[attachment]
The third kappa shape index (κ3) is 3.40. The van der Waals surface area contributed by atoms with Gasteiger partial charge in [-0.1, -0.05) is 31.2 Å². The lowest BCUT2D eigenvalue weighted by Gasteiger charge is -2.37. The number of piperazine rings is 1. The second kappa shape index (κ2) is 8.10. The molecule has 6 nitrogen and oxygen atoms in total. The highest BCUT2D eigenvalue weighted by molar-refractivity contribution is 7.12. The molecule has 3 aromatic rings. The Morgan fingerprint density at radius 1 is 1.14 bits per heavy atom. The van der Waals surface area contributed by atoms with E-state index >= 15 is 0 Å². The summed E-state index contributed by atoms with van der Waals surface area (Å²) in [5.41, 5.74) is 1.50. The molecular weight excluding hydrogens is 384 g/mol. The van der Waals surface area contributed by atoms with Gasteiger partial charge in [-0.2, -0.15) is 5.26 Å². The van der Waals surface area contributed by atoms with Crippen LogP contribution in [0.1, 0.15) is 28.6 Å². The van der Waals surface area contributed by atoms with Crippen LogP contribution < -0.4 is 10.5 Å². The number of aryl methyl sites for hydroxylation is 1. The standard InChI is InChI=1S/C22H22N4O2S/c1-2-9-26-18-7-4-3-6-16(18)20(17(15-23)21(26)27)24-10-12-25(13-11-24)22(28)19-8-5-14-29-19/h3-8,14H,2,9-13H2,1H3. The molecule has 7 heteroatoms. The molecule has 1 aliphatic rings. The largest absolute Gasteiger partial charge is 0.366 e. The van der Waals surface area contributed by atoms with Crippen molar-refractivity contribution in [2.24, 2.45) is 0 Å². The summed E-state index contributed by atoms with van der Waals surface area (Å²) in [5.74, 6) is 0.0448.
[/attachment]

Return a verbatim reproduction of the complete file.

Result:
The third kappa shape index (κ3) is 3.40. The van der Waals surface area contributed by atoms with Gasteiger partial charge in [-0.1, -0.05) is 31.2 Å². The lowest BCUT2D eigenvalue weighted by Gasteiger charge is -2.37. The number of piperazine rings is 1. The second kappa shape index (κ2) is 8.10. The molecule has 6 nitrogen and oxygen atoms in total. The highest BCUT2D eigenvalue weighted by molar-refractivity contribution is 7.12. The molecule has 3 aromatic rings. The Morgan fingerprint density at radius 1 is 1.14 bits per heavy atom. The van der Waals surface area contributed by atoms with E-state index >= 15 is 0 Å². The summed E-state index contributed by atoms with van der Waals surface area (Å²) in [5.41, 5.74) is 1.50. The molecular weight excluding hydrogens is 384 g/mol. The van der Waals surface area contributed by atoms with Gasteiger partial charge in [-0.2, -0.15) is 5.26 Å². The van der Waals surface area contributed by atoms with Crippen LogP contribution in [0.1, 0.15) is 28.6 Å². The van der Waals surface area contributed by atoms with Crippen LogP contribution < -0.4 is 10.5 Å². The number of aryl methyl sites for hydroxylation is 1. The standard InChI is InChI=1S/C22H22N4O2S/c1-2-9-26-18-7-4-3-6-16(18)20(17(15-23)21(26)27)24-10-12-25(13-11-24)22(28)19-8-5-14-29-19/h3-8,14H,2,9-13H2,1H3. The molecule has 7 heteroatoms. The molecule has 1 aliphatic rings. The largest absolute Gasteiger partial charge is 0.366 e. The van der Waals surface area contributed by atoms with Crippen molar-refractivity contribution in [2.24, 2.45) is 0 Å². The summed E-state index contributed by atoms with van der Waals surface area (Å²) in [5.74, 6) is 0.0448.